China is big in aquafeed and aquaculture production. But environmental pollution, consumer confidence and food safety need to be watched. These challenges were addressed at Aquatic China, organised prior to VIV China in Beijing.
The two-day event on aquaculture addressed the current topics in the aquaculture industry, with a strong focus on the Asian market. Dr Kangsen Mai (pictured) from the Ocean University of China said that China has developed rapidly when it comes to aquaculture. Hence, the country increased the aquafeed production from less than 5 million tons in 1991 to 18 million tons in 2012. Mai further noted that growth of the Chinese aquaculture business comes with many challenges.
"I call it the ten shortages that are associated with the rapid growth of this industry. That is, shortage of land, water, protein sources, food safety guarantees, confidence of the consumer, advanced technologies, labour, genetic progress, good medicines and vaccination programmes and quality protection", Mai said. The shortages regarding protein sources are for example reflected in the hueg amounts of fishmeal and soy meal that China imports every year. In 2012, the country imported 1.24 million tons of fishmeal (85% if its need). Regarding soybean meal, the domestic production was 10 million tons. The remaining volume (60 million tons) was imported.
According to Mai, one of the biggest challenge is controlling and reducing the polluted water (toxins, heavy metals). "Often food safety issues are said to be a feed problem. But in China, this is not the case. It is a multifactorial problem. This in turn, will impact the confidence of the end consumers. This is something that China needs to step up", Mai said. The good news is that the Chinese government is investing in renovation of current ponds (95% of the fish are produced in traditional ponds, which are often outdated). In addition, more sustainable ways of farming are being investigated, such as deep sea farming and farming in the yellow sea warm current area. These ways of farming will be less polluting and more sustainable. Also recycling of fish waste to turn them into fish feed can be sustainable for China. The country will also then be less dependent on feed ingredient imports.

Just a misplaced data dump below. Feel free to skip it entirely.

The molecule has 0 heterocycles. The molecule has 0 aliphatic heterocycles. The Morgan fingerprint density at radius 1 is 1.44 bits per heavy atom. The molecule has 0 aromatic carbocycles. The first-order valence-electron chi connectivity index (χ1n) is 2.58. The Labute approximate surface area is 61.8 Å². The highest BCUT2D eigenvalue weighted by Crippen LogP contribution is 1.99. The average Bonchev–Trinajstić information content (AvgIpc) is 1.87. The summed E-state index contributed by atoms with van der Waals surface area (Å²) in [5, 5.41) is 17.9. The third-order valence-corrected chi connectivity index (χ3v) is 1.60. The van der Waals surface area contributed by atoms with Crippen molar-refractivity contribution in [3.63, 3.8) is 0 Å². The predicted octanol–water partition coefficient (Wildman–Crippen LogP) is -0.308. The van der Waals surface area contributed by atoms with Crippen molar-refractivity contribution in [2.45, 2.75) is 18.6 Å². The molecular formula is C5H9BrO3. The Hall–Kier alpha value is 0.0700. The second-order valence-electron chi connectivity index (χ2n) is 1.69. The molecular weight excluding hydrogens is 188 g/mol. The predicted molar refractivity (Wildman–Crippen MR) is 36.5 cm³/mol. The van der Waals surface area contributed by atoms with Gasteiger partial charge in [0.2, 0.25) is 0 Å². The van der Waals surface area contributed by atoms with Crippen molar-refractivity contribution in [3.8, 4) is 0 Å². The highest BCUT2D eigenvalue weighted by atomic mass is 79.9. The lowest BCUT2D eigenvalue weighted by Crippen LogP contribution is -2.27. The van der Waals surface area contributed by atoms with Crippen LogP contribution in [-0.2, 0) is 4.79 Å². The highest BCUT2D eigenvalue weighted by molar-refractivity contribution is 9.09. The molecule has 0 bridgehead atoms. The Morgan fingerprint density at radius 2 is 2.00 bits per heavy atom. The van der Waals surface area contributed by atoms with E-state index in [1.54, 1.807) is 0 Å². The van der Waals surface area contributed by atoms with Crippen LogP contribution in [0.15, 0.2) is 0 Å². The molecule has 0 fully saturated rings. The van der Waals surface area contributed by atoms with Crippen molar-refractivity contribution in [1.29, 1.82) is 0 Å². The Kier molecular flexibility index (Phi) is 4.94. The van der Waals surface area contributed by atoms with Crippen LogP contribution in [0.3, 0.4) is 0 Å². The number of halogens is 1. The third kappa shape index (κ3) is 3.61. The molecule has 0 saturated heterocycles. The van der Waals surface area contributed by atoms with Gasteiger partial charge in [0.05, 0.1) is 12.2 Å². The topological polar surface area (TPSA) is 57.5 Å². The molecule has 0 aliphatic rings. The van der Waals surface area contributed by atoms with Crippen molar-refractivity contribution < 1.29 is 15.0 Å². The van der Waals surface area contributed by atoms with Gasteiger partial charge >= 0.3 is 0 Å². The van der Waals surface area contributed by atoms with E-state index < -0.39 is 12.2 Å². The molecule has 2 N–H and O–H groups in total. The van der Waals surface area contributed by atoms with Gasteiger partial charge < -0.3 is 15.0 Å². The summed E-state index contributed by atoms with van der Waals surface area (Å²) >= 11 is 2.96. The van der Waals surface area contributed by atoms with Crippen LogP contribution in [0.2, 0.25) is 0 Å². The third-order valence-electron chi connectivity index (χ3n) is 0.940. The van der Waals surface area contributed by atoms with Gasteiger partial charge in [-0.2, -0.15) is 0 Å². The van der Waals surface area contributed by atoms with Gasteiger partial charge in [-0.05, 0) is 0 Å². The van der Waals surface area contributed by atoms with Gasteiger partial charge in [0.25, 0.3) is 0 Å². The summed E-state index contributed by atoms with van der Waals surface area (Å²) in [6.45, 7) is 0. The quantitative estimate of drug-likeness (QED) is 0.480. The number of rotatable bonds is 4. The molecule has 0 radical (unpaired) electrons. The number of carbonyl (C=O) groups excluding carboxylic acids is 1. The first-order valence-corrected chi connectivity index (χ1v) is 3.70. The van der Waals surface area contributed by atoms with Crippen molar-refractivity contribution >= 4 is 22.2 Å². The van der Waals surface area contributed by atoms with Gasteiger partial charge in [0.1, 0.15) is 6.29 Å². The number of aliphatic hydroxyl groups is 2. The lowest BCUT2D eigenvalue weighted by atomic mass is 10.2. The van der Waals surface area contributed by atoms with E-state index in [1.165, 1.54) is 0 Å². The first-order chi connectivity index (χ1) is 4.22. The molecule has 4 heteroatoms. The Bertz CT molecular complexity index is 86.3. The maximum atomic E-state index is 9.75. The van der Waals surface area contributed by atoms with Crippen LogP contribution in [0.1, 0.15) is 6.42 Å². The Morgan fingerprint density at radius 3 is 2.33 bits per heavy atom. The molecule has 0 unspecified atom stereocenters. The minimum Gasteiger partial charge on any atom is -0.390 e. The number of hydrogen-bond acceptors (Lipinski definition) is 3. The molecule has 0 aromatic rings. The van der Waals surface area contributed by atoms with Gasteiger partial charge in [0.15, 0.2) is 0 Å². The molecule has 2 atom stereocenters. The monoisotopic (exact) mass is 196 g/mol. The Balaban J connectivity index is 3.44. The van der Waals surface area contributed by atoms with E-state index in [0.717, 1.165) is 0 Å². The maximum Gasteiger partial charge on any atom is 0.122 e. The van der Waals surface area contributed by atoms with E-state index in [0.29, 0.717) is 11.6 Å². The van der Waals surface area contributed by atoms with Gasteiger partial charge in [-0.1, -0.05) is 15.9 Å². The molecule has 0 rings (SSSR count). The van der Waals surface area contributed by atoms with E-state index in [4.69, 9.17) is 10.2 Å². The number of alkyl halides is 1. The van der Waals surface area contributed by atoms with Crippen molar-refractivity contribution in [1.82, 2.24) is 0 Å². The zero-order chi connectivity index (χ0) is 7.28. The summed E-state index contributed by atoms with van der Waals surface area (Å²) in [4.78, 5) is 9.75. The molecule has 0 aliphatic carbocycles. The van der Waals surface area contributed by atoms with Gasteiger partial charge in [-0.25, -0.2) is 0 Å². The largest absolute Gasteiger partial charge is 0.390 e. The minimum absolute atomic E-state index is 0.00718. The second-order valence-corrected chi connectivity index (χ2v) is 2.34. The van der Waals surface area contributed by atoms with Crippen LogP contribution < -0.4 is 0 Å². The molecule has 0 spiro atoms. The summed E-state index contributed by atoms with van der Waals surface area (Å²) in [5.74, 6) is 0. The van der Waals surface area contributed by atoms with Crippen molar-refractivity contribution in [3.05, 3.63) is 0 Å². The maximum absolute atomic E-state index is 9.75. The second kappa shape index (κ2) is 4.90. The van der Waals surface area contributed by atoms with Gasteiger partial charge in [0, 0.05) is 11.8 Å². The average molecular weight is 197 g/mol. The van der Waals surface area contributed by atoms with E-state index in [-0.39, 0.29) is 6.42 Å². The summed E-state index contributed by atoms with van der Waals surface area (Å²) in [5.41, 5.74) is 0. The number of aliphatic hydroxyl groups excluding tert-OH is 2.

It was the first time that this aquaculture event was organised in combination with the VIV China. The event, held on September 21-22 in Beijing, attracted around 200 aquaculture professionals and was organised by VNU Exhibitions and Perendale publishers.